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Pulmonary Sarcoidosis Following Stem Cell Transplantation*: Is It More Than a Chance Occurrence?

Rajesh Bhagat, MD, FCCP; David A. Rizzieri, MD; James J. Vredenburgh, MD; Nelson J. Chao, MD; Rodney J. Folz, MD, PhD
Author and Funding Information

*From the Division of Pulmonary, Allergy, and Critical Care Medicine (Drs. Bhagat and Folz); Duke University Adult Bone Marrow Transplant and Stem Cell Transplant Program (Drs. Rizzieri, Vredenburgh, and Chao), Duke University Medical Center, Durham, NC.

Correspondence to: Rodney J. Folz, MD, PhD, Duke University Medical Center, Division of Pulmonary, Allergy, and Critical Care Medicine, Box 2620, Room 331 MSRB, Durham, NC 27710; e-mail: rodney.folz@duke.edu



Chest. 2004;126(2):642-644. doi:10.1378/chest.126.2.642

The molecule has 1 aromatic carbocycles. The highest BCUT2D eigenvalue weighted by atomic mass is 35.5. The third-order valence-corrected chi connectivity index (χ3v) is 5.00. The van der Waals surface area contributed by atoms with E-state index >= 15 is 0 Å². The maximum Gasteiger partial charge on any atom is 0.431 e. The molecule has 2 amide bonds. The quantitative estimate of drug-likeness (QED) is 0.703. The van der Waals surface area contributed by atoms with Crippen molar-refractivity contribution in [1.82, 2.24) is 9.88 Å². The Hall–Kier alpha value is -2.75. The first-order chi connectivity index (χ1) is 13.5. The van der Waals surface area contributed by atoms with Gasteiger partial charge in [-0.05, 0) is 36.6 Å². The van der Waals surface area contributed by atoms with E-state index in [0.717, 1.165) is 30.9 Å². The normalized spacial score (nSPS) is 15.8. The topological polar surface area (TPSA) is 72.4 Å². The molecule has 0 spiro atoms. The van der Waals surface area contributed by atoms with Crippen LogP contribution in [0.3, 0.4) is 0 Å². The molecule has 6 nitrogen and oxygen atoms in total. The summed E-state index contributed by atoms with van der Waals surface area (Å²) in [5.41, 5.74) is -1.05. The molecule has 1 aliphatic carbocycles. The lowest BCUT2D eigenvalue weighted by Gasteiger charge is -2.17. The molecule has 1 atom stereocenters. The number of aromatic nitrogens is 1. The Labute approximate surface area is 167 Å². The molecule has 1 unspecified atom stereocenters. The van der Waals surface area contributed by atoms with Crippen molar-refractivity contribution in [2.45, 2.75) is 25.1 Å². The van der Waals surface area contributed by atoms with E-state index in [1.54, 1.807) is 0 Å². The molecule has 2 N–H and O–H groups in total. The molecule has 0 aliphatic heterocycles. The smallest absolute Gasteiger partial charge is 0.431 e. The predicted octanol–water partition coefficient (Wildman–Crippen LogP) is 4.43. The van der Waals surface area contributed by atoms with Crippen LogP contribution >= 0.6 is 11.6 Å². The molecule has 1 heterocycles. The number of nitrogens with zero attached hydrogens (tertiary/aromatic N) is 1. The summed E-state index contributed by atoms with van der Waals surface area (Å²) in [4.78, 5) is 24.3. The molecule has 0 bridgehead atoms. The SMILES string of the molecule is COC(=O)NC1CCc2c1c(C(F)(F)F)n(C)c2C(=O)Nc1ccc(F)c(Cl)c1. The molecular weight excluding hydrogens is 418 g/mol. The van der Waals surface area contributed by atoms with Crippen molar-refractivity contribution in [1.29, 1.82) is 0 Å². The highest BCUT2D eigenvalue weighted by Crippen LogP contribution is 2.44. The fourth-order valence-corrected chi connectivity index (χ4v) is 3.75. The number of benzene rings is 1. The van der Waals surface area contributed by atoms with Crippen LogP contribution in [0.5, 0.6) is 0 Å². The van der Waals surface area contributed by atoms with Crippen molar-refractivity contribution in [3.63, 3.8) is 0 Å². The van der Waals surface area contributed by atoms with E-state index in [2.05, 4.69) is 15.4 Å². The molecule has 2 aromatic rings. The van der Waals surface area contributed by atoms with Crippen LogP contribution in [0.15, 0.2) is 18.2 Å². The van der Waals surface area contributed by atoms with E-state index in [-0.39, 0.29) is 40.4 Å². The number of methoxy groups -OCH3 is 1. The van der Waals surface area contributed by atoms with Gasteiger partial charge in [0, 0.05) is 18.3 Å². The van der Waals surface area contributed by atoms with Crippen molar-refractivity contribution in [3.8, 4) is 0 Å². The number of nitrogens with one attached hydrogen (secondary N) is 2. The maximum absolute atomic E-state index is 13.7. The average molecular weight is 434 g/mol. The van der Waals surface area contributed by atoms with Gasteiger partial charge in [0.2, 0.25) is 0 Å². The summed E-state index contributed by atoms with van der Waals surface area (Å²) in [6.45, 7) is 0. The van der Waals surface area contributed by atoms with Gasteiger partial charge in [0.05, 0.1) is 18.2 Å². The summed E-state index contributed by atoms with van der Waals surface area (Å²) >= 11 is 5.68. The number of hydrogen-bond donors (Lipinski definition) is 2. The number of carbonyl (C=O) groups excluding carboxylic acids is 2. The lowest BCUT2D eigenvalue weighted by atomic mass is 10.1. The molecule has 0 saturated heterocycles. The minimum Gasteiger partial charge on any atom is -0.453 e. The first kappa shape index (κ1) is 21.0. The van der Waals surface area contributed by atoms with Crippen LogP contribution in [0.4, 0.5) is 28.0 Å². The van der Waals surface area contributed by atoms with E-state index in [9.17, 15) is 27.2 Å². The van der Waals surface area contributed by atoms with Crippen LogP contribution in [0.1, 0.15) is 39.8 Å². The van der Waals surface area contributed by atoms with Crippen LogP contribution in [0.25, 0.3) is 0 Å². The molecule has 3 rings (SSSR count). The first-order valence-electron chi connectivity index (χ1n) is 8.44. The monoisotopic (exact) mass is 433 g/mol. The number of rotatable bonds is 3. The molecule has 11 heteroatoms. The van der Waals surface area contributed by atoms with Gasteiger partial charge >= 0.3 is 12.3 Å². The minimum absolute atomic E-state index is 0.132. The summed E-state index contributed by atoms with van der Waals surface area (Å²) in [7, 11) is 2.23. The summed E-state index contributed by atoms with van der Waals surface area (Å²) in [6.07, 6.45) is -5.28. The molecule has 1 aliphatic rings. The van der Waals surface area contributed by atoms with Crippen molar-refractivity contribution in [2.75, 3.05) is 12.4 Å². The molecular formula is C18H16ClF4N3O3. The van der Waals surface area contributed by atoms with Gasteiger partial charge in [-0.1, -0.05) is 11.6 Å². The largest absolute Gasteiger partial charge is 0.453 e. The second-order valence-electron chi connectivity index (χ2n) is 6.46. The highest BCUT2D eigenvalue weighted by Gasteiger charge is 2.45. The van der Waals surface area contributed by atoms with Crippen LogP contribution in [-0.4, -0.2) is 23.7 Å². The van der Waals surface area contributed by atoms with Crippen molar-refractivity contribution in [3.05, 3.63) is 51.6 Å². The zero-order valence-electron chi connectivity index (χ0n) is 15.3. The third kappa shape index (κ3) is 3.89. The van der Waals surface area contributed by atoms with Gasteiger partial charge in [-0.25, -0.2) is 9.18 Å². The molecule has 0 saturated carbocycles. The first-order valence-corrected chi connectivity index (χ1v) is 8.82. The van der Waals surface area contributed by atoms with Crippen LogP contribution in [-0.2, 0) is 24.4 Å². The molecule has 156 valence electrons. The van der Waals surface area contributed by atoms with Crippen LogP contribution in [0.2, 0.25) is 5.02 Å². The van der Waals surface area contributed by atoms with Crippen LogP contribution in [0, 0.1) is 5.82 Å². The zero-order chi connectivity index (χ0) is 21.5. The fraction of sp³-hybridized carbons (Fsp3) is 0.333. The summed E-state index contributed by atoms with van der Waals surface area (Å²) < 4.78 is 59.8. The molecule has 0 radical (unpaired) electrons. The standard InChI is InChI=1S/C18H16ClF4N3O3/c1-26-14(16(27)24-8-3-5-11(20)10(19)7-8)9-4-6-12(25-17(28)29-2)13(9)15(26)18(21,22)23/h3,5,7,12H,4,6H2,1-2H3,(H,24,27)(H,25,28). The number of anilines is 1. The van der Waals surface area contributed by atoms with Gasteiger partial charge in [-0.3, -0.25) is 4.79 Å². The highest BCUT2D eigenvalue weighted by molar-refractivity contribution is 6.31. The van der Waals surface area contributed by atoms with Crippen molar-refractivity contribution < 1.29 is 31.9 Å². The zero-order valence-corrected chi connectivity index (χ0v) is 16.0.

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Noninfectious pulmonary complications are one of the major side effects of hematopoetic stem cell transplant (HSCT); however, the development of pulmonary sarcoidosis post-HSCT is uncommon, with only three cases previously reported. In each of those cases, sarcoidosis was also diagnosed in the stem cell donor. We now report four cases of de novo pulmonary sarcoidosis occurring post-HSCT (3 autologous HSCT and 1 allogeneic HSCT). We suggest that pulmonary sarcoidosis may develop following either autologous or allogeneic HSCT, and the prevalence may be 10-fold higher than that of the normal population.


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